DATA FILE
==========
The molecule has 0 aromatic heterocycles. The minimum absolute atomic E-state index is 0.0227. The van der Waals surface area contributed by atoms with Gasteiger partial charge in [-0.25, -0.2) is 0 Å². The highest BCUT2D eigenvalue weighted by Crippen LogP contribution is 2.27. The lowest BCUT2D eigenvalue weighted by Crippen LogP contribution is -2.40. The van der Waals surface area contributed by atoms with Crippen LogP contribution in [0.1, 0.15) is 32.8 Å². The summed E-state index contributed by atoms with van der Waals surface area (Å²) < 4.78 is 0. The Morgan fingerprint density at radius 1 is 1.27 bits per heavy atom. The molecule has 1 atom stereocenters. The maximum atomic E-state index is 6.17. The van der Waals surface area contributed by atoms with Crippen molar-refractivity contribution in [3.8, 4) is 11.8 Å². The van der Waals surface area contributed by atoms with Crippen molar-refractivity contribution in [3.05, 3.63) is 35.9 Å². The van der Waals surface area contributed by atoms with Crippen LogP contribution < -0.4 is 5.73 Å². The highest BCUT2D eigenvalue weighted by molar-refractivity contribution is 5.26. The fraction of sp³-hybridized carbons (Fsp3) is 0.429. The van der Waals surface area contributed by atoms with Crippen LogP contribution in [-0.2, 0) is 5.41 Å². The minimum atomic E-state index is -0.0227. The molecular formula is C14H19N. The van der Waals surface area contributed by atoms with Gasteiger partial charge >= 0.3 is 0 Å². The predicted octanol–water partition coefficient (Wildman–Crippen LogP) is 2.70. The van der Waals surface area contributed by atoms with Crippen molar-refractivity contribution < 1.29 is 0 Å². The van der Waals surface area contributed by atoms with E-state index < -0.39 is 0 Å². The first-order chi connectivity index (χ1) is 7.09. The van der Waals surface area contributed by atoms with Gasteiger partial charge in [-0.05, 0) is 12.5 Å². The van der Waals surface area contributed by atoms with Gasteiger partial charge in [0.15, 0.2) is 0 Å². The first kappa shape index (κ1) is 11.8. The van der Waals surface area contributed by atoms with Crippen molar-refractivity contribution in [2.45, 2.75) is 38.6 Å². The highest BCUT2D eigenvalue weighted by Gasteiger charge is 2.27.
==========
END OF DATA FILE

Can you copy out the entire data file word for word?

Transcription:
The molecule has 0 aromatic heterocycles. The minimum absolute atomic E-state index is 0.0227. The van der Waals surface area contributed by atoms with Gasteiger partial charge in [-0.25, -0.2) is 0 Å². The highest BCUT2D eigenvalue weighted by Crippen LogP contribution is 2.27. The lowest BCUT2D eigenvalue weighted by Crippen LogP contribution is -2.40. The van der Waals surface area contributed by atoms with Crippen LogP contribution in [0.1, 0.15) is 32.8 Å². The summed E-state index contributed by atoms with van der Waals surface area (Å²) < 4.78 is 0. The Morgan fingerprint density at radius 1 is 1.27 bits per heavy atom. The molecule has 1 atom stereocenters. The maximum atomic E-state index is 6.17. The van der Waals surface area contributed by atoms with Crippen molar-refractivity contribution in [3.8, 4) is 11.8 Å². The van der Waals surface area contributed by atoms with Crippen molar-refractivity contribution in [3.05, 3.63) is 35.9 Å². The van der Waals surface area contributed by atoms with Crippen LogP contribution < -0.4 is 5.73 Å². The highest BCUT2D eigenvalue weighted by molar-refractivity contribution is 5.26. The fraction of sp³-hybridized carbons (Fsp3) is 0.429. The van der Waals surface area contributed by atoms with Crippen LogP contribution in [-0.2, 0) is 5.41 Å². The minimum atomic E-state index is -0.0227. The molecular formula is C14H19N. The van der Waals surface area contributed by atoms with Gasteiger partial charge >= 0.3 is 0 Å². The predicted octanol–water partition coefficient (Wildman–Crippen LogP) is 2.70. The van der Waals surface area contributed by atoms with Crippen molar-refractivity contribution < 1.29 is 0 Å². The van der Waals surface area contributed by atoms with E-state index < -0.39 is 0 Å². The first-order chi connectivity index (χ1) is 7.09. The van der Waals surface area contributed by atoms with Gasteiger partial charge in [-0.05, 0) is 12.5 Å². The van der Waals surface area contributed by atoms with Gasteiger partial charge in [0.15, 0.2) is 0 Å². The first kappa shape index (κ1) is 11.8. The van der Waals surface area contributed by atoms with Crippen molar-refractivity contribution in [2.45, 2.75) is 38.6 Å². The highest BCUT2D eigenvalue weighted by Gasteiger charge is 2.27.